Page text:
For more see the Conception of the Honorable Glorious Prophet, Forerunner and Baptist John.

The Sword of Shannara

The Sword of ShannaraThe Sword of Shannara by Terry Brooks
My rating: 3 of 5 stars

I’ve seen books in the Shannara series around in bookshops and libraries for many years, but they never seemed to have the first book so I always gave it a miss. Then I found this one in the library, and I thought it might be worth a look to see what it was about, quite soon after reading Stephen King’s comment that if The Lord of the Rights had been written in “sword and sorcery” style, Sauron would have been the hero.

This one wasn’t quite as bad as that, but it wasn’t very good either. I’ve read a couple of others in the genre — Pawn of Prophecy by David Eddings is one, but this one was a bit better than that.

I suppose the point of comparison with The Lord of the Rings is that this is a quest novel — a group of people are assembled by a mysterious figure (A Druid called Allanon in this case) to go on a long journey with many adventures on the way try to get hold of a mysterious talisman (the eponymous Sword of Shannara) before the bad guy does.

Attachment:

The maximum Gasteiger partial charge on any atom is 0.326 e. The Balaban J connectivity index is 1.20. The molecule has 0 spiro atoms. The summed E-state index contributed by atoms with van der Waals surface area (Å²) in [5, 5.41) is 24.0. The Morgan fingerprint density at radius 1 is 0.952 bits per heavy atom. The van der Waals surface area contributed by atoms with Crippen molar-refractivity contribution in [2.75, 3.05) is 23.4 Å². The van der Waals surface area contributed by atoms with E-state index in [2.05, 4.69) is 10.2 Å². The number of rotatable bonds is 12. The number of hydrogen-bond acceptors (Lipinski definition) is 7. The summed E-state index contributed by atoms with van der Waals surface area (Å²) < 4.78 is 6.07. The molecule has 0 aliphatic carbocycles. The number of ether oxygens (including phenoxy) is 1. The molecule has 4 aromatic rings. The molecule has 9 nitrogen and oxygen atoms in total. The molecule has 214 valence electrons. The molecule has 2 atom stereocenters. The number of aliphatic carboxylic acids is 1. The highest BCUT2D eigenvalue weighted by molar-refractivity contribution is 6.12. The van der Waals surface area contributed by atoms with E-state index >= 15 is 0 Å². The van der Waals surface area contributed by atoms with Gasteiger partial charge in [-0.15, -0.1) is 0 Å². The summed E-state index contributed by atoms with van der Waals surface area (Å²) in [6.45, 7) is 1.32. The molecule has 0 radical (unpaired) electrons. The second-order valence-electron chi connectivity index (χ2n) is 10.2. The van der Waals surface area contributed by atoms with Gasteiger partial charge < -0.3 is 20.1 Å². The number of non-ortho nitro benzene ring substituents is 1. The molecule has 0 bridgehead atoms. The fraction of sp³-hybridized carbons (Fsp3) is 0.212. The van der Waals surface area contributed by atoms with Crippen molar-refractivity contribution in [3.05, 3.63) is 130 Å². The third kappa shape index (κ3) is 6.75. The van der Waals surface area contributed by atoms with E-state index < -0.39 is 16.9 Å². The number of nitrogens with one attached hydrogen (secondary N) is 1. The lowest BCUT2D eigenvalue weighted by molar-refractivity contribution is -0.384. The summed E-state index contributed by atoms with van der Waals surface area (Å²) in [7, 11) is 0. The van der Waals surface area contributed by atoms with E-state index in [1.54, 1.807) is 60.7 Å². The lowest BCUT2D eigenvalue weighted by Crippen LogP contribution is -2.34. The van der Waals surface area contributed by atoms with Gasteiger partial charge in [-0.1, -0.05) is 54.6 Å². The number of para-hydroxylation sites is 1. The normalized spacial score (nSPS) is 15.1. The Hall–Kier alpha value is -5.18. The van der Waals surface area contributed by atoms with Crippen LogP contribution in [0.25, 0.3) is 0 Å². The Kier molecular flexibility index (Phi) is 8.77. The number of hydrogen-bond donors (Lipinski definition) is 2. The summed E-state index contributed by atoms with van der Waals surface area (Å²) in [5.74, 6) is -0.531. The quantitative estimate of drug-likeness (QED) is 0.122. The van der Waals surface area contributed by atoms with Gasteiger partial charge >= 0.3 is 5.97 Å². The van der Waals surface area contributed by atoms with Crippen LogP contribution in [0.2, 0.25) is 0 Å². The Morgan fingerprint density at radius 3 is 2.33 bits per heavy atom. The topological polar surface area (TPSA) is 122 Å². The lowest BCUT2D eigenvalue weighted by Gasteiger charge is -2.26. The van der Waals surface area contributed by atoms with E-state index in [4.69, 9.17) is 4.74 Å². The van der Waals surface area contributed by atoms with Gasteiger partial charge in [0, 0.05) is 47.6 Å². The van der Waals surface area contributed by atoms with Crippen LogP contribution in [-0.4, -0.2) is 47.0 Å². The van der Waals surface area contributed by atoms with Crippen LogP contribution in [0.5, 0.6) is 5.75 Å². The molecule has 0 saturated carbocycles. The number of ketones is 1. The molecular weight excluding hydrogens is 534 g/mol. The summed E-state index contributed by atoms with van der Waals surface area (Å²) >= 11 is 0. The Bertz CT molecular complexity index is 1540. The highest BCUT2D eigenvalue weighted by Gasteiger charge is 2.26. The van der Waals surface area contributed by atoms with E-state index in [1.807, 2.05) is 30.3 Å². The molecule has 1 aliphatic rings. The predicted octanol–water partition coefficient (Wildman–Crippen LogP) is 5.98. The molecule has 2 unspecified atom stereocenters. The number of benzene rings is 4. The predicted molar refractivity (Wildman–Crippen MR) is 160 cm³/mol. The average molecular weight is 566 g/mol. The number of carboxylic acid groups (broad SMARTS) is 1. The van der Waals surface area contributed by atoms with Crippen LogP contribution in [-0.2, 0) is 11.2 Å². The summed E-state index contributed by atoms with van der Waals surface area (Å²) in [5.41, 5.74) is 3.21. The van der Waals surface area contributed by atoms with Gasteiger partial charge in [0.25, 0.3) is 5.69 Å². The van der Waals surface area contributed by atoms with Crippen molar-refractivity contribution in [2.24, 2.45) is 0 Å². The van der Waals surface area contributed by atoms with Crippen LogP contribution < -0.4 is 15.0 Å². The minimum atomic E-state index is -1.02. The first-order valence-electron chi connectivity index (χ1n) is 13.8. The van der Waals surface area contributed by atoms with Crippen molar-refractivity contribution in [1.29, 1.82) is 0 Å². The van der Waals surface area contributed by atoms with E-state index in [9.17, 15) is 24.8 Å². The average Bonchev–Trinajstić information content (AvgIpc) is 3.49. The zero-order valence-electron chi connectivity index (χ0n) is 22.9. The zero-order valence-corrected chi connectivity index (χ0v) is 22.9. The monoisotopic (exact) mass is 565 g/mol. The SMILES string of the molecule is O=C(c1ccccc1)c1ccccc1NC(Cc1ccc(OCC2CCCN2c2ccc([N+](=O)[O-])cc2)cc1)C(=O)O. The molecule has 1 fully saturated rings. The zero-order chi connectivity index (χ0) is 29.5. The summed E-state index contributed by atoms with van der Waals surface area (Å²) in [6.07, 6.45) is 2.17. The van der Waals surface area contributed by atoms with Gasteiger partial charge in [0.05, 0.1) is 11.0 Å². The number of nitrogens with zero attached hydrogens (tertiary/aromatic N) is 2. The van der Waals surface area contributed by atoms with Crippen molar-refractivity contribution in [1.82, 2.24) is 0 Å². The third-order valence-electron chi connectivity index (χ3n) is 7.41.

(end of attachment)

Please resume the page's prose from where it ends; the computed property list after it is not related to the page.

The world in which the story takes place is both over-described and under-described. Desolate places are described rather unconvincingly at great length — marshes and dry places in which nothing lives. But it is not until page 512 (of 664 in my edition) that there is any inkling that this world has horses, cavalry and wheeled vehicles. Until that point all travel seems to be on foot.

There are other odd inconsistencies — when those on the quest come to the Druid castle, which has just been captured by hostile gnomes, they find all the empty underground passages conveniently lighted by torches, and one wonders who lit them and replaced the torches when they burnt out. In the land there are four races, Men, Trolls, Gnomes and Dwarfs, but in various places they are all described as men or as human beings.

Not a very bad read, but not a very good one either. I don’t think I’ll be looking for the rest of the trilogy.

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Did Not Finish — books only half-read

It seems that lots of readers on GoodReads are using the Did Not Finish or DNF shelf. In my GoodReads shelving I’ve used Abandoned for such books. The 15 Most Common Books Never Finished, According To Goodreads: